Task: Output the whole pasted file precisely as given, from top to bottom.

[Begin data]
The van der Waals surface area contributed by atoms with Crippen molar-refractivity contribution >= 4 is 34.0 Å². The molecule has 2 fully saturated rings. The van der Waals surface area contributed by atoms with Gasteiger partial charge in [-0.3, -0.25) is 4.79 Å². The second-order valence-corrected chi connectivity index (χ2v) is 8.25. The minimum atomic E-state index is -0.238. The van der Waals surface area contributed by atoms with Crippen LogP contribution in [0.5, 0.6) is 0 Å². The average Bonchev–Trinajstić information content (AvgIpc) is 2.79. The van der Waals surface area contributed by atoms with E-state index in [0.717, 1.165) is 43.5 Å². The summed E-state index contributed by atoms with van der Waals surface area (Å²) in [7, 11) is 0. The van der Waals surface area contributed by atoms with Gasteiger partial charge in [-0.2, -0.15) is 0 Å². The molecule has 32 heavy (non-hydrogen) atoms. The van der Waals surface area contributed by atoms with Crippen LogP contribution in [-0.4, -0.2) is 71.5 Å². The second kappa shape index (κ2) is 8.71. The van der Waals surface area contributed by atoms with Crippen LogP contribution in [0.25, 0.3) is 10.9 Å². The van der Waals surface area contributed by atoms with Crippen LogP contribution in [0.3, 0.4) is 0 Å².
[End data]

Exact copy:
The van der Waals surface area contributed by atoms with Crippen molar-refractivity contribution >= 4 is 34.0 Å². The molecule has 2 fully saturated rings. The van der Waals surface area contributed by atoms with Gasteiger partial charge in [-0.3, -0.25) is 4.79 Å². The second-order valence-corrected chi connectivity index (χ2v) is 8.25. The minimum atomic E-state index is -0.238. The van der Waals surface area contributed by atoms with Crippen LogP contribution in [0.5, 0.6) is 0 Å². The average Bonchev–Trinajstić information content (AvgIpc) is 2.79. The van der Waals surface area contributed by atoms with E-state index in [0.717, 1.165) is 43.5 Å². The summed E-state index contributed by atoms with van der Waals surface area (Å²) in [7, 11) is 0. The van der Waals surface area contributed by atoms with Gasteiger partial charge in [-0.2, -0.15) is 0 Å². The molecule has 32 heavy (non-hydrogen) atoms. The van der Waals surface area contributed by atoms with Crippen LogP contribution in [-0.4, -0.2) is 71.5 Å². The second kappa shape index (κ2) is 8.71. The van der Waals surface area contributed by atoms with Crippen LogP contribution in [0.25, 0.3) is 10.9 Å². The van der Waals surface area contributed by atoms with Crippen LogP contribution in [0.3, 0.4) is 0 Å².